SimRoof: Thermal-Infrared Optics
|temperature||total radiated power|
|310 K||=||37°C||=||98°F||→||524 W/m2|
|300 K||=||27°C||=||80°F||→||459 W/m2|
|290 K||=||17°C||=||62°F||→||401 W/m2|
Materials which transmit most room-temperature thermal-infrared radiation are rare: anhydrous salt crystals and unweathered polyethylene. Even a desert atmosphere obstructs so much thermal-infrared that the cooling powers given above cannot be approached at sea-level.
Electrically conductive metals reflect infrared radiation. Building materials which reflect most thermal-infrared are termed low-emissivity, and are valued for retaining interior heat or rejecting exterior heat.
Semiconductors can be conditionally reflective. If photons with higher than the band-gap energy impinge on a semiconductor, they will be absorbed and generate carriers, thereby causing the (lower-energy) infrared radiation to be reflected. This is the case for all but the highest bandgap semiconductors.
In particular, conductive metals in granular form act as high-IR dielectrics, as detailed in Granular Metal Films. For thermal-infrared applications, granular-metal composites may be the only practical source of high refractive-index dielectrics.
Thus the blackbody radiative flux through an aperture can be no greater than that produced by a blackbody at the same temperature having that aperture as its surface.
Therefore, blackbody radiation cannot be concentrated by any arrangement of mirrors. The rate of cooling is limited by the smallest aperture through which the blackbody radiation all flows.
Now suppose that the filter passes radiation only in the 5 μm to 10 μm band, the object on the right is a perfect blackbody, and the object on the left emits only 35% of the (perfect) blackbody radiation in the 5 μm to 10 μm band. The blackbody on the right will emit 100% of the blackbody radiation in that band. If the object on the left absorbs more than 35% of of the impinging radiation in the 5 μm to 10 μm band, then there would be a net transfer of blackbody radiation to the body on the left, which would contradict the finding above. Similarly, if the object on the left absorbs less than 35% of of the impinging radiation in the 5 μm to 10 μm band, then there would be a net transfer of blackbody radiation to the body on the right, which would again contradict the finding above. Thus, in every band, a body must emit the same proportion of thermal radiation as it absorbs.
It seems reasonable that neither Rayleigh scattering nor Mie scattering would be involved in clear (infrared) skies because the air molecules are so much smaller than the thermal-infrared wavelengths.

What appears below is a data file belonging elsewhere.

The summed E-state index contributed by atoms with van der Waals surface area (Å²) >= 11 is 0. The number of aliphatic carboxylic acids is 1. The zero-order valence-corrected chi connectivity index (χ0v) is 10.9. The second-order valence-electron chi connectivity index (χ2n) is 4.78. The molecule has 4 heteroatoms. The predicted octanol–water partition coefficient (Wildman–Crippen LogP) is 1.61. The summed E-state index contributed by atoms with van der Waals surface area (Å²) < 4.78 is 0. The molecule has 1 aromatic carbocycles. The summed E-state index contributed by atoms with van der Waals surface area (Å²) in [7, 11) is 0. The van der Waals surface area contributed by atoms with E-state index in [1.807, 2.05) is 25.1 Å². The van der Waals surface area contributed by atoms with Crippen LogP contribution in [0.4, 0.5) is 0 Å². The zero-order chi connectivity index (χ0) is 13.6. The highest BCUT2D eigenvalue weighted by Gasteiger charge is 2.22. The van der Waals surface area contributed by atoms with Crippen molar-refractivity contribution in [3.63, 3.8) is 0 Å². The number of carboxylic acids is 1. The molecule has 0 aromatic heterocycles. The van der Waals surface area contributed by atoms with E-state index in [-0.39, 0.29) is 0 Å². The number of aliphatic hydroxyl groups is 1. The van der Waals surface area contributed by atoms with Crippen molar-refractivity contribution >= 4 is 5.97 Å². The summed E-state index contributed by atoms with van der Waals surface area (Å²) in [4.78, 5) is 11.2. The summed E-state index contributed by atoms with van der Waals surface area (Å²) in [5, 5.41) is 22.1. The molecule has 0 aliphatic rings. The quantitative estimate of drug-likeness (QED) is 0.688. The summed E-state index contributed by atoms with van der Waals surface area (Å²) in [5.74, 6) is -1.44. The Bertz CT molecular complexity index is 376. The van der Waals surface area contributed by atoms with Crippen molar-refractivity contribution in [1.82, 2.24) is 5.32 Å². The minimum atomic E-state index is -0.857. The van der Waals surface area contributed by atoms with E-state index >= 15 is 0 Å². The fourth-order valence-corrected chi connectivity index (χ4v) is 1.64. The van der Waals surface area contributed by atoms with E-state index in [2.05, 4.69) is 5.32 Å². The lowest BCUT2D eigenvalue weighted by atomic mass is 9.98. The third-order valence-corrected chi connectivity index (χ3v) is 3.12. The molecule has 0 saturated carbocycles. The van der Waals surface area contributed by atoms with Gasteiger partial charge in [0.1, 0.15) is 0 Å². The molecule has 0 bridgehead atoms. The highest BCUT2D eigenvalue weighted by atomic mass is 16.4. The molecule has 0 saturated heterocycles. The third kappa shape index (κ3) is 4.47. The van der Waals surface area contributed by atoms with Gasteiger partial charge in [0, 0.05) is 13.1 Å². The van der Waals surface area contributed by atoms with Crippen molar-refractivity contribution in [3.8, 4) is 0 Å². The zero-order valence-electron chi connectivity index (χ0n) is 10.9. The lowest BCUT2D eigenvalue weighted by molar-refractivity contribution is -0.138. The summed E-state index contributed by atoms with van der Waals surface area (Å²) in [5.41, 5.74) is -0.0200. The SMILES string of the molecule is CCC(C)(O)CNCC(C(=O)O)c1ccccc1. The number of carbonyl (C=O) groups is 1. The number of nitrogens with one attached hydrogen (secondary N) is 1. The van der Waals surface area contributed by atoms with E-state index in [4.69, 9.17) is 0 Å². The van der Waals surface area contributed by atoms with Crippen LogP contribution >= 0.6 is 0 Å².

First consider small droplets. The refractive-indexes of water and ice have significant k>0 through their thermal ranges (4.5 μm to 40 μm):
Imagine breaking this 0.25 mm=250 μm film into 250 μm diameter droplets distributed uniformly-randomly in a 250 m thick cloud. This cloud has the same precipitable-water as the earlier hypothesized cloud, but in much larger droplets. In the process of scattering infrared light, the droplets will have roughly the same attenuation as the 0.25 mm film. Smaller droplets, such as those occuring in clouds, should have transmission between the two curves, both of which are negligible.
The change in direction of infrared photons by scattering affords opportunities for more scattering and hence even more attenuation.
Because of water's and ice's positive k, scattering by droplets absorbs infrared radiation, making water and ice clouds effective blackbodies for thermal radiation.
In Atmospheric radiation near the surface of the ground: A summary for engineers , R. Bliss simply treats clouds as infrared blackbody radiators.
Additional support is found in "Analysis of Visible and Infrared Cirrus Cloud Optical Properties Using High Spectral Remote Sensing,":
IR Scattering from Mie ModelThe infrared scattering cross-section for molecules is much smaller than the absorption cross-section; and extinction in the IR is dominated by absorption such that scattering can be neglected. However, ice crystals and water droplets found in clouds are of similar magnitude or greater in size than wavelengths associated with IR radiation. Although extinction by absorption continues to dominate, scattering of upwelling terrestrial and atmospheric emission from below the cloud will provide a small contribution to the downwelling measured radiance...
Copyright © 2010 Aubrey Jaffer
I am a guest and not a member of the MIT Computer Science and Artificial Intelligence Laboratory.
My actions and comments do not reflect in any way on MIT.|
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